High blood pressure in dogs and cats

Early detection of high blood pressure is important

Most people are aware of the prevalence and significance of high blood pressure , or hypertension, in humans, and the importance of early diagnosis and treatment. However, we’ve only just recently started becoming aware of high blood pressure and the potential health consequences in dogs and cats. In cats and dogs, both acute and chronic kidney and renal failure are commonly associated with high blood pressure.

That is why, especially in aging pets, twice yearly wellness exams are recommended. If symptoms are observed, such as increasing thirst in dogs or cats, these pets should have their blood and urine tested for the presence of kidney disease, in addition to having their blood pressure measured at their veterinarian’s office. In aging cats, an overactive thyroid gland known as hyperthyroidism can also be a common cause of high blood pressure, and even thickening of the heart muscle, which can lead to a health threatening disease known as cardiomyopathy.
In addition to kidney disease, certain hormonal disorders in dogs such as Canine Cushing’s disease can lead to high blood pressure which, if left untreated with appropriate pet medications, can lead to further kidney damage, sudden visual changes like blindness from retinal detachment (more commonly seen in cats), neurological complications including stroke, as well as cardiovascular complications including the formation of blood clots that can lead to cats and dogs with sudden difficulty breathing, and even sudden death.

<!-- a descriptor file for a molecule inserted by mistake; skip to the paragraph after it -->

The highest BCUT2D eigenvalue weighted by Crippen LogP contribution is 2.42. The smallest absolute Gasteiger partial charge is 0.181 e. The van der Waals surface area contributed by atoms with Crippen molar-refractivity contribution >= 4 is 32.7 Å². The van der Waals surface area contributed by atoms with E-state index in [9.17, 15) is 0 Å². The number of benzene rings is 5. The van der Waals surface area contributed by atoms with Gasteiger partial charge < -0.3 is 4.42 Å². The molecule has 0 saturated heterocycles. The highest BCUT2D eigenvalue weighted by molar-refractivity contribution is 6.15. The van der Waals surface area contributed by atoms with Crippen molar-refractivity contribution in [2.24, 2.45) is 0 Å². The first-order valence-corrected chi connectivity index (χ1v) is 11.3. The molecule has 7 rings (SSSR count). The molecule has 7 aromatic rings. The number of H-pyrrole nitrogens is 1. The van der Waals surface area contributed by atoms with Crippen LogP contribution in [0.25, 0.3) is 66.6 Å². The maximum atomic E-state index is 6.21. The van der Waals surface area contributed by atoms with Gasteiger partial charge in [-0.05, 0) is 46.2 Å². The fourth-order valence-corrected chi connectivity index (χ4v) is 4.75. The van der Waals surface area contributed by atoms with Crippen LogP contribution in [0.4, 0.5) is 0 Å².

As in people, early detection and treatment of high blood pressure, as well as looking for potential underlying diseases that may be causing them is the key in preventing these complications. Once diagnosed, prescription medications such as calcium channel blockers (most common one used for this in veterinary medicine known as Norvasc or Amlodipine, ACE inhibitors such as Enalapril or Benazepril, or beta blockers such as Atenolol are often prescribed by veterinarians as a single drug or in some severe cases in combination.

As in people, healthy nutritious and minimally processed naturally preserved diets such as Pet Guard or Wysong, or a proper homemade diet is recommended. Nutraceutical supplements such as Vetri-DMG liquid, as well as antioxidants like Proanthozone can help as well. Even omega-3 fatty acids such as Super Pure Omega 3Missing Link, or Nordic Naturals products can all help especially in kidney disease patients, but also as general supplements for health and well-being.

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  1. Pingback: PetMeds®: PetMeds® Hypertension in Dogs and Cats (Causes and Treatment) | 1800PetMeds Blog

  2. My dog takes vetmedin, lasix, and enalapril. Do you have these available?I know I ned a prescription. Is there a way I can get the prescriptions to you? Please comment. Thank you. Ronald

  3. Dr. Michael Dym, VMD veterinarianJanuary 25, 2011 at 5:52 pm

    Best way to get script to 1800petmeds is to call or fax it in.

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